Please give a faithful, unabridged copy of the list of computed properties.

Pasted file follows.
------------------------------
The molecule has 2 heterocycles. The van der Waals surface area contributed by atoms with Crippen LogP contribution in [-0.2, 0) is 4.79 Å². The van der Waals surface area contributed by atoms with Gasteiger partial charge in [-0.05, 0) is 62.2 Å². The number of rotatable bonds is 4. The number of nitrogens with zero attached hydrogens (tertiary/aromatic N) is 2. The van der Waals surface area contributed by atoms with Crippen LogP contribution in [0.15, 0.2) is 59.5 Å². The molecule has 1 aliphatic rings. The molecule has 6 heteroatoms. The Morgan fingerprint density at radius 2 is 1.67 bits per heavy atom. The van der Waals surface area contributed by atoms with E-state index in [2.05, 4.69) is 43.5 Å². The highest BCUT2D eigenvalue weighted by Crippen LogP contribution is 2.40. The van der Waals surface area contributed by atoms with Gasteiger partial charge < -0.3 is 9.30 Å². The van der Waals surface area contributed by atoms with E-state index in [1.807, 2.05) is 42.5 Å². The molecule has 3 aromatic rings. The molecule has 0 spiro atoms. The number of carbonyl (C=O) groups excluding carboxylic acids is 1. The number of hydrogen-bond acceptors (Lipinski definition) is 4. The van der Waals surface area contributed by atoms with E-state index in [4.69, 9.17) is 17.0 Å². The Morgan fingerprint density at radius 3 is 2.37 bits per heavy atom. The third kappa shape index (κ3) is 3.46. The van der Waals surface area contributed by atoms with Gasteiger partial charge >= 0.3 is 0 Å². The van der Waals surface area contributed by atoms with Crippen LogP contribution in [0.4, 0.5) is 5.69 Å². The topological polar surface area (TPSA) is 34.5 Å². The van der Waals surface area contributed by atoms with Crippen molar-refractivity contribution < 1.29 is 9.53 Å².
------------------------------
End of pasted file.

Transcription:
The molecule has 2 heterocycles. The van der Waals surface area contributed by atoms with Crippen LogP contribution in [-0.2, 0) is 4.79 Å². The van der Waals surface area contributed by atoms with Gasteiger partial charge in [-0.05, 0) is 62.2 Å². The number of rotatable bonds is 4. The number of nitrogens with zero attached hydrogens (tertiary/aromatic N) is 2. The van der Waals surface area contributed by atoms with Crippen LogP contribution in [0.15, 0.2) is 59.5 Å². The molecule has 1 aliphatic rings. The molecule has 6 heteroatoms. The Morgan fingerprint density at radius 2 is 1.67 bits per heavy atom. The van der Waals surface area contributed by atoms with E-state index in [2.05, 4.69) is 43.5 Å². The highest BCUT2D eigenvalue weighted by Crippen LogP contribution is 2.40. The van der Waals surface area contributed by atoms with Gasteiger partial charge < -0.3 is 9.30 Å². The van der Waals surface area contributed by atoms with E-state index in [1.807, 2.05) is 42.5 Å². The molecule has 3 aromatic rings. The molecule has 0 spiro atoms. The number of carbonyl (C=O) groups excluding carboxylic acids is 1. The number of hydrogen-bond acceptors (Lipinski definition) is 4. The van der Waals surface area contributed by atoms with E-state index in [4.69, 9.17) is 17.0 Å². The Morgan fingerprint density at radius 3 is 2.37 bits per heavy atom. The third kappa shape index (κ3) is 3.46. The van der Waals surface area contributed by atoms with Gasteiger partial charge >= 0.3 is 0 Å². The van der Waals surface area contributed by atoms with Crippen LogP contribution in [0.4, 0.5) is 5.69 Å². The topological polar surface area (TPSA) is 34.5 Å². The van der Waals surface area contributed by atoms with Crippen molar-refractivity contribution < 1.29 is 9.53 Å².